Dan O'Keefe contributed to the research for this post.
The Islamic State in Iraq and al Sham (ISIS) bombed two Zaydi mosques frequented by al Houthis in the capital, Sana’a, killing over 77 people. The attack was likely designed to inflame sectarian tensions in Yemen. Separately, fighter jets, most likely at the direction of the al Houthi-controlled government in Sana’a, bombed the Presidential Palace in Aden, targeting Abdu Rabbu Mansour Hadi. Hadi survived, but the use of air power is a significant inflection in the al Houthi-Hadi battle for control of the country.
Suicide bombers killed upwards of 77 Zaydi worshipers in simultaneous mosque bombings. ISIS detonated separate suicide vests (SVEST) at two Zaydi mosques in the capital, Sana’a, during Friday prayers. At one of the mosques, a suicide bomber entered the crowd of worshipers before detonating and the second bomber detonated as worshipers were fleeing. The blast killed 77 people and injured over 120 others. Another suicide bomber attempted to detonate an SVEST at a Zaydi mosque in Sa’ada city, Sa’ada also on March 20. The bomber was detained by al Houthi security forces but managed to detonate his bomb later while in custody, killing an unspecified number of people. ISIS claimed credit for the attack in Yemen under the name of “Wilayat Sana’a.” This is the first ISIS-claimed attack in Yemen, which was clearly designed to drive the growing sectarian conflict in Yemen.
Fighter jets reportedly from the al Houthi-controlled Air Force attacked Hadi’s Presidential Palace in Aden. An unidentified fighter jet bombed the Presidential Palace in Aden, where Hadi is reportedly stationed, on March 19 following clashes at Aden International Airport. Aden residents stated that anti-aircraft guns fired on the attacking jet. Hadi was unharmed, and the palace remains in his control. Local residents in Sana’a also said that they had seen an unusual amount of military aircraft flying, indicating that the jets may have originated in Sana’a. The al Houthis earlier this week replaced the head of Yemen’s Air Force with a supposed al Houthi-loyalist.
Forces loyal to Abdu Rabbu Mansour Hadi retook Aden International Airport from Special Security Forces (SSF) under the command of Saleh-loyalist and pro-al Houthi commander, Abdul Hafiz al Saqqaf. Local militias, the 119th Infantry Brigade, Yemeni Special Forces, and the 31st Armored Brigade led by Hadi’s Defense Minister Mahmoud al Subaihi drove SSF forces out of Aden International Airport after a prolonged battle on March 19. Pro-Hadi militias seized the airport from SSF and then besieged the SSF camp in Aden, resulting in the surrender of the camp to Hadi’s forces. Al Saqqaf reportedly fled the SSF camp and later surrendered to the governor of Lahij. Militants also attacked Aden’s Central Prison during the fighting and freed a number of prisoners. Unconfirmed reporting indicates that some AQAP militants escaped.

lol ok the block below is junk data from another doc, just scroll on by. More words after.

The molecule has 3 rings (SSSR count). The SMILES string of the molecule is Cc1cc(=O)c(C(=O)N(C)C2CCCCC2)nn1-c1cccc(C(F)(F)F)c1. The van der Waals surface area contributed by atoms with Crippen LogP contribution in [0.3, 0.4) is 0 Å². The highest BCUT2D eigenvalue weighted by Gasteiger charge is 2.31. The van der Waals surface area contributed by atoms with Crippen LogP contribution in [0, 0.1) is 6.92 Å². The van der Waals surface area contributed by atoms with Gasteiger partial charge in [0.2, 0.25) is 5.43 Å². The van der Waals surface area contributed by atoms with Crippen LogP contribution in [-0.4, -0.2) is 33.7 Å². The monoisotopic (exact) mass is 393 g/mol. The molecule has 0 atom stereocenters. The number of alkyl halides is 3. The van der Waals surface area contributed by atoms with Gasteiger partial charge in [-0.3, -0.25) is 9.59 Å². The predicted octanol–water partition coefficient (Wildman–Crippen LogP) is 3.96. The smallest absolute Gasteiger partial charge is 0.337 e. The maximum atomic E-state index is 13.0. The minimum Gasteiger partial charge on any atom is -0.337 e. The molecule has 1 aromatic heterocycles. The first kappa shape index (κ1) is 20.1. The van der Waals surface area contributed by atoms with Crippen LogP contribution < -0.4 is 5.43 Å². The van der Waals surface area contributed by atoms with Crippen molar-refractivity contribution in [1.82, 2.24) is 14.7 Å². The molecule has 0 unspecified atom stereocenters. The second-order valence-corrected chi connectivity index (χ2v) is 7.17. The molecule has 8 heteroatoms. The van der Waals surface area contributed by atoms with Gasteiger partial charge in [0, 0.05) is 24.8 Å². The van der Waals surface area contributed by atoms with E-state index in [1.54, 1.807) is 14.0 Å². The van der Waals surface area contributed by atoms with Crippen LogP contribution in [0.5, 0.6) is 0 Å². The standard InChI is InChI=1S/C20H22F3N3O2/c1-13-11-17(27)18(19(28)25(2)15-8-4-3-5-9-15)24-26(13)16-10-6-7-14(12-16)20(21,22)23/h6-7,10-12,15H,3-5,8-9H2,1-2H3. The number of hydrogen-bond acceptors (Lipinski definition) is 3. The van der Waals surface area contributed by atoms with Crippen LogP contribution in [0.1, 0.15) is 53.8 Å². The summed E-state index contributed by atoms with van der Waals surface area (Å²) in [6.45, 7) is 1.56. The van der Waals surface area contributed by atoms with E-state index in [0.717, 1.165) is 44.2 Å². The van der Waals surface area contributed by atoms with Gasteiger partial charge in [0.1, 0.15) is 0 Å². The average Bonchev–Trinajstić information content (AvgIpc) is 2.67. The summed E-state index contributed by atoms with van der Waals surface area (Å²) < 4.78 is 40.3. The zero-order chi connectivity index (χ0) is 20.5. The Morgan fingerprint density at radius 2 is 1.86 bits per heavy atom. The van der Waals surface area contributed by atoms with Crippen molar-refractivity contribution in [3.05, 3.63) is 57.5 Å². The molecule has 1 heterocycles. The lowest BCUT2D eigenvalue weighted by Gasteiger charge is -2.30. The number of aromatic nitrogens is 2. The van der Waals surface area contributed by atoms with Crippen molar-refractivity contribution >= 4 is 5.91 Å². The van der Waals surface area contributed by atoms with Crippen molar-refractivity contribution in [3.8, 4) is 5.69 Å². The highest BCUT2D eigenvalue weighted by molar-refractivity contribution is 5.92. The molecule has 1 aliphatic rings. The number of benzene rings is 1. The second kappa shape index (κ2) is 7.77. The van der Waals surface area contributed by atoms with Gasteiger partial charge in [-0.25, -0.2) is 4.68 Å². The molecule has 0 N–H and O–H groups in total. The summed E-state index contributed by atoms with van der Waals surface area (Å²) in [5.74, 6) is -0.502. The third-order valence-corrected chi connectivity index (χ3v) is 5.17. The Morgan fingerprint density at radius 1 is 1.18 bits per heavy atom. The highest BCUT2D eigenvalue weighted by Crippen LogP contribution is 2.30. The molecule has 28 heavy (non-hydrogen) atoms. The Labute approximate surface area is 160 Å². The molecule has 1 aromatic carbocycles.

Al Houthi militias deployed along the Ma’rib-al Bayda border on March 19, causing fears that they will attempt to secure the oil infrastructure in Ma’rib governorate. Al Houthis reportedly deployed around 30 military patrols along the al Bayda-Ma’rib border and clashed with tribal militants in Qaniyah on March 19. A Yemeni source alleged that a tribal sheikh loyal to former President Saleh had set up checkpoints along the border over the past few days to facilitate al Houthi movement. Al Houthis also set up checkpoints throughout the capital of al Bayda on March 19. The al Houthis have been fighting with tribal militants allied with AQAP’s insurgent arm, Ansar al Sharia, around al Bayda city for the past month. The al Houthis’ position along the Ma’rib border may drive anti-al Houthi tribes in the area to work further with Ansar al Sharia.
Pro-al Houthi forces in Sana’a may be seeking to gain control of Hadramawt governorate in eastern Yemen. Unconfirmed reporting indicates that the Commander of the First Military District and Saleh-loyalist, Abdul Rahman al Halili, may be stockpiling weapons. Weapons from the al Houthi-controlled capital, Sana’a, were reportedly flown to the First Military District headquarters in Sayun, Hadramawt, where al Halili is stationed. The governor of Hadramawt met with Hadi earlier this week to express his concerns about al Halili’s intentions, according to an anonymous security source. Al Halili attended the al Houthis’ February 6 Constitutional Declaration, which solidified the group’s control over the Yemeni central government.
ISIS’s expansion into Yemen will further fuel the growing sectarian conflict. The al Houthis’ continued attempts to expand will likely drive tribal support to AQAP, which will continue to use its military capabilities to both target the al Houthis and support the local population’s fight.